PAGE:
African Economic Outlook Supplement: Here is how African countries can deal with COVID-19, reopen economies and accelerate recovery.
July 8, 2020 | 0 Comments
Charles Lufumpa, the African Development Bank’s Acting Chief Economist and Vice President for Economic Governance and Knowledge Management speaks on the recent release of the African Economic Outlook 2020 Supplement. He shares policy recommendations to cushion the shock of COVID-19 on countries.
How has Africa’s economic trajectory changed since the 2020 African Economic Outlook launched in January?
Almost everything has changed since January. The outbreak COVID-19 pandemic has distressed the global economy, particularly African economies. At the time the projections for Africa’s economic growth and prospects were prepared in January 2020, no one anticipated the magnitude of disruptions that COVID-19 would cause.
Both the pandemic and the containment measures put in place by governments to limit its spread have had important economic implications. International travel restrictions, school and workplace closures, cancellation of public events, restrictions on public gatherings and closures of national borders and non-essential businesses have had an unprecedented impact on Africa’s economic, health and political landscape.
The direct and indirect consequences of the outbreak have upended the strong upward trajectory of many African countries through 2019. Our analyses, projections and forecasts in the AEO 2020 Supplement reflect this sharply changed landscape.
Why is the African Economic Outlook 2020 Supplement necessary at this time?
The pandemic has reversed the strong growth projections reported earlier in our 2020 African Economic Outlook due to the significant economic and health-related disruptions it is causing African countries.
To account for the impact of the pandemic on Africa’s socio-economic landscape, it was necessary to reassess the situation and revise our growth projections and outlook for 2020 and 2021.
The AEO 2020 Supplement presents revised projections for Africa’s economic growth and outlook for 2020 and 2021, assesses the impact of COVID-19, and offers policy prescriptions on safe strategies to reopen economies and accelerate recovery after the pandemic.
What are the main policy recommendations to spur 3.0 percent growth in 2021?
It is important to first underscore that projections of a 3-percent growth recovery in 2021 are subject to major downside risks arising from both external and domestic factors. For instance, there remains a non-negligible risk of a second wave of COVID-19 infection, which could necessitate that African countries reimpose physical distancing, lockdowns, and quarantines.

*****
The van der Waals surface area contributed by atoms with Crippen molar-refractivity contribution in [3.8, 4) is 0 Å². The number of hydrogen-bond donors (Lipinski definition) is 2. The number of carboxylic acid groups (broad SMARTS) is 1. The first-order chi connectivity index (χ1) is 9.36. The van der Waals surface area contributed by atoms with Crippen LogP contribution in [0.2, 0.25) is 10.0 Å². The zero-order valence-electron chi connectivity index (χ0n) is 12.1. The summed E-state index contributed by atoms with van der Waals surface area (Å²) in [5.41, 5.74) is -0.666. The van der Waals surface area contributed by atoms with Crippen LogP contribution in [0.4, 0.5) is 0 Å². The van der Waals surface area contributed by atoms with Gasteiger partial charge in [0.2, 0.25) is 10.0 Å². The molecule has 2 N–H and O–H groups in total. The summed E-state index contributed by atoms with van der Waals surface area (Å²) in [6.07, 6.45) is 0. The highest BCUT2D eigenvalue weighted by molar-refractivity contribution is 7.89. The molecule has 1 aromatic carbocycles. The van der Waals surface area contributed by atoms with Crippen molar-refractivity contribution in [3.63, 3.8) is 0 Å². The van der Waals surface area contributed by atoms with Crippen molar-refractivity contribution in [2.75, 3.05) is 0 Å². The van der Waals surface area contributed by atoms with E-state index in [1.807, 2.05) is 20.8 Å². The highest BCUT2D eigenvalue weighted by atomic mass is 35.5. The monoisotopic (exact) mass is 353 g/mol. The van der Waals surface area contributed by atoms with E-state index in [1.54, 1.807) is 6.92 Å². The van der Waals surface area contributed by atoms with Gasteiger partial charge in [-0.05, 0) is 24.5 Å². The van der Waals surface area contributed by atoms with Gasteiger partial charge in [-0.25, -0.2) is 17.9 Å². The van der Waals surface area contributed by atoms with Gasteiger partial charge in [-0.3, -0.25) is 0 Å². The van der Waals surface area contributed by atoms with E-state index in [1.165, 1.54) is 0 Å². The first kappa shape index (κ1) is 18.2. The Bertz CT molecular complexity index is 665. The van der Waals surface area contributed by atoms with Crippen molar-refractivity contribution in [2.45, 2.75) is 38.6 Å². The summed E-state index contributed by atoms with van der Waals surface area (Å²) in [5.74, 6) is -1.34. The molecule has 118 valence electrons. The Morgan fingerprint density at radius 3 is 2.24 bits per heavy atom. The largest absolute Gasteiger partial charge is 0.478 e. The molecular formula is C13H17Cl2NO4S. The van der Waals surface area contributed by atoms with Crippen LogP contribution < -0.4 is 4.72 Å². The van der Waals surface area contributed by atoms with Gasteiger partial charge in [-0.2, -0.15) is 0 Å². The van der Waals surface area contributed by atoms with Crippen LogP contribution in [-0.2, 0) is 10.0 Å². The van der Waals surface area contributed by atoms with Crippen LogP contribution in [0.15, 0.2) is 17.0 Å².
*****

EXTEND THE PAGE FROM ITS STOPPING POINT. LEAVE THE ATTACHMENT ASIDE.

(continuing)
We should also not forget other natural catastrophes such as the locusts swarms in parts of East Africa that are hurting farmers’ yields and livelihoods. Other exacerbating factors such as subdued commodity prices, high debt burdens, and tightening global financing conditions are likely to increase the uncertainty of Africa’s projected economic recovery.
The AEO 2020 Supplement emphasizes a multi-pronged policy approach to addressing the pandemic that involves: a public health response to contain the spread of the virus and minimize fatalities; a monetary policy response to ease liquidity constraints and solvency risks, a fiscal response to cushion the impacts on livelihoods and to assist businesses; a labour-market response to protect workers and their jobs; and structural policies to enable African economies to rebuild and enhance their resilience to future shocks.
Actionable details on how to implement these policy responses are presented in Section 3 of the Supplement.
How can African countries build economies that are more resilient against future shocks?
The ongoing COVID-19 pandemic is certainly not the last major shock the continent will face. In the AEO Supplement, we emphasized the need to accelerate structural reforms to help African countries build more resilient economies and become better prepared to face future shocks.